How Fiction Works by James Wood

December 11th, 2008 at 5:11 pm

How Fiction Works by James Wood

This slim volume is a most enjoyably practical and intelligent work. Wood has strong feelings about literary merit and the function of fiction and he writes about it in such an even, impassioned diction that you cannot help but nod in agreement and marvel at his simple explanations and examples. It is a truly special work, one that is both theoretical and pedagogical but also practical and useful.

Following my reading of How Fiction Works by James Wood, I will move on to How Language Works by David Crystal, and thusly be entirely prepared to write my novel. Indeed.

As Wood explains in How Fiction Works, “If the book has a larger argument, it is that fiction is both artifice and verisimilitude, and that there is nothing difficult in holding together these two possibilities.”

But it is Wood’s critique of “commercial realism” that I found most interesting and quite possibly the closest he gets to potential controversy (reviewing this book, I am trying to pick my words carefully, thus “closest” and “potential”).  Wood explains that, “Commercial realism has cornered the market, has become the most powerful brand in fiction. We must expect that this brand will be economically reproduced, over and over again.” James Patterson, Janet Evanovich. You’re on watch.

Wood concludes with a rousing call to arms for writers in which he pleas, “The writer has to act as if the available novelistic methods are continually about to turn into mere convention and so has to try to outwit that inevitable aging. The true writer, that free servant of life, is one who must always be acting as if life were a category beyond anything the novel had yet grasped; as if life itself were always on the verge of becoming conventional.”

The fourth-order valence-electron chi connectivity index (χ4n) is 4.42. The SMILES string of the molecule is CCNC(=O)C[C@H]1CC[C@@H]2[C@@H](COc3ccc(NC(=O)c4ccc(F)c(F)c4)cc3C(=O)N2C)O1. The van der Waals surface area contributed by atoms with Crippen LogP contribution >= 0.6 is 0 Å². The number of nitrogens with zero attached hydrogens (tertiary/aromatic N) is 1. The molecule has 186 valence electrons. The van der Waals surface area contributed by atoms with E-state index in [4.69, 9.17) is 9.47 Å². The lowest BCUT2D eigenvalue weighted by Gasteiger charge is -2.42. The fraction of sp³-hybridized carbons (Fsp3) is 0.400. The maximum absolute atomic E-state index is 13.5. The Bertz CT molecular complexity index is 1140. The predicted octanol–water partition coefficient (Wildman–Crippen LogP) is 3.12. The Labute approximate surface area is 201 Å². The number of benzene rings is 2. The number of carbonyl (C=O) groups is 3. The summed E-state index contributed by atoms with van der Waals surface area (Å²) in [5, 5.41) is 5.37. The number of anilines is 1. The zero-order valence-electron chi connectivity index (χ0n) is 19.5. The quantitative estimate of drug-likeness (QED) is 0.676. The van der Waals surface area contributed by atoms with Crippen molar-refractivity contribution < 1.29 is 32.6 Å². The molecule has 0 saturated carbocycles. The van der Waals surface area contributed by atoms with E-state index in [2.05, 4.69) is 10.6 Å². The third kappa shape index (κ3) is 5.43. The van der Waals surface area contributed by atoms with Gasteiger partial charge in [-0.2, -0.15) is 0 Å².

My reading of this book comes at an interesting time; a time in which the publishing industry is suffering from an ongoing technological revolution that is challenging its long-held methods of sharing the “written” word with readers while also struggling with a recession.

But also, it is a time in which the publishing industry is doling out deals to the literary questionable: Sarah Palin, Joe the Plumber, and 9-year-old Alec Greven, author of the dating guide, “How to Talk to Girls.” (Please read Timothy Egan’s piece in the New York Times for a much more articulate observation on this phenomenon.)

Most of all, How Fiction Works reminded me why I read. I read because of everything explained, praised, and criticized in this book. People always ask me what I am reading. They never ask why I read so much.

But now I will have an answer if they ever do. In book form nonetheless. So I can read it.

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